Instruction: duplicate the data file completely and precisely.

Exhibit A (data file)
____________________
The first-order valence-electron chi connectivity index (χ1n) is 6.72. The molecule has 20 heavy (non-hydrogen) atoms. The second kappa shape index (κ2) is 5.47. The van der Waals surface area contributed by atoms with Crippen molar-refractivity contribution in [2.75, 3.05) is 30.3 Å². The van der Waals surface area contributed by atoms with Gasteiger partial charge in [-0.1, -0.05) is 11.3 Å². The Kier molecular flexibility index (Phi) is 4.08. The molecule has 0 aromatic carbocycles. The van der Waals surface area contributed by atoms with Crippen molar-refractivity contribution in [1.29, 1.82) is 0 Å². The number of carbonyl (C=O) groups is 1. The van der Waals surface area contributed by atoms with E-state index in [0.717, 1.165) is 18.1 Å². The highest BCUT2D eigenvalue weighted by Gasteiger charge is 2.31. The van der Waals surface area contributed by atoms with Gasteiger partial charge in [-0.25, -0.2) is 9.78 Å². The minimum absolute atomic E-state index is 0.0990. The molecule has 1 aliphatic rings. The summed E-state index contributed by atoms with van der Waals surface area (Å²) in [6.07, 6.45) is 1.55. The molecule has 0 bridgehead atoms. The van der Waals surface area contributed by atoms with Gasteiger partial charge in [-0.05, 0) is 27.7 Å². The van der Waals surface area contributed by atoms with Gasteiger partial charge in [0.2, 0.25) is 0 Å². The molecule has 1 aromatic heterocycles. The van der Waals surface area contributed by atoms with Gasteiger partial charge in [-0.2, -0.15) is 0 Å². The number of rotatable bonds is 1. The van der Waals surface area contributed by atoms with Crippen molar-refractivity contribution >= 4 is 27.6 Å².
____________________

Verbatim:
The first-order valence-electron chi connectivity index (χ1n) is 6.72. The molecule has 20 heavy (non-hydrogen) atoms. The second kappa shape index (κ2) is 5.47. The van der Waals surface area contributed by atoms with Crippen molar-refractivity contribution in [2.75, 3.05) is 30.3 Å². The van der Waals surface area contributed by atoms with Gasteiger partial charge in [-0.1, -0.05) is 11.3 Å². The Kier molecular flexibility index (Phi) is 4.08. The molecule has 0 aromatic carbocycles. The van der Waals surface area contributed by atoms with Crippen molar-refractivity contribution in [1.29, 1.82) is 0 Å². The number of carbonyl (C=O) groups is 1. The van der Waals surface area contributed by atoms with E-state index in [0.717, 1.165) is 18.1 Å². The highest BCUT2D eigenvalue weighted by Gasteiger charge is 2.31. The van der Waals surface area contributed by atoms with Gasteiger partial charge in [-0.25, -0.2) is 9.78 Å². The minimum absolute atomic E-state index is 0.0990. The molecule has 1 aliphatic rings. The summed E-state index contributed by atoms with van der Waals surface area (Å²) in [6.07, 6.45) is 1.55. The molecule has 0 bridgehead atoms. The van der Waals surface area contributed by atoms with Gasteiger partial charge in [-0.05, 0) is 27.7 Å². The van der Waals surface area contributed by atoms with Gasteiger partial charge in [0.2, 0.25) is 0 Å². The molecule has 1 aromatic heterocycles. The van der Waals surface area contributed by atoms with Gasteiger partial charge in [-0.2, -0.15) is 0 Å². The number of rotatable bonds is 1. The van der Waals surface area contributed by atoms with Crippen molar-refractivity contribution >= 4 is 27.6 Å².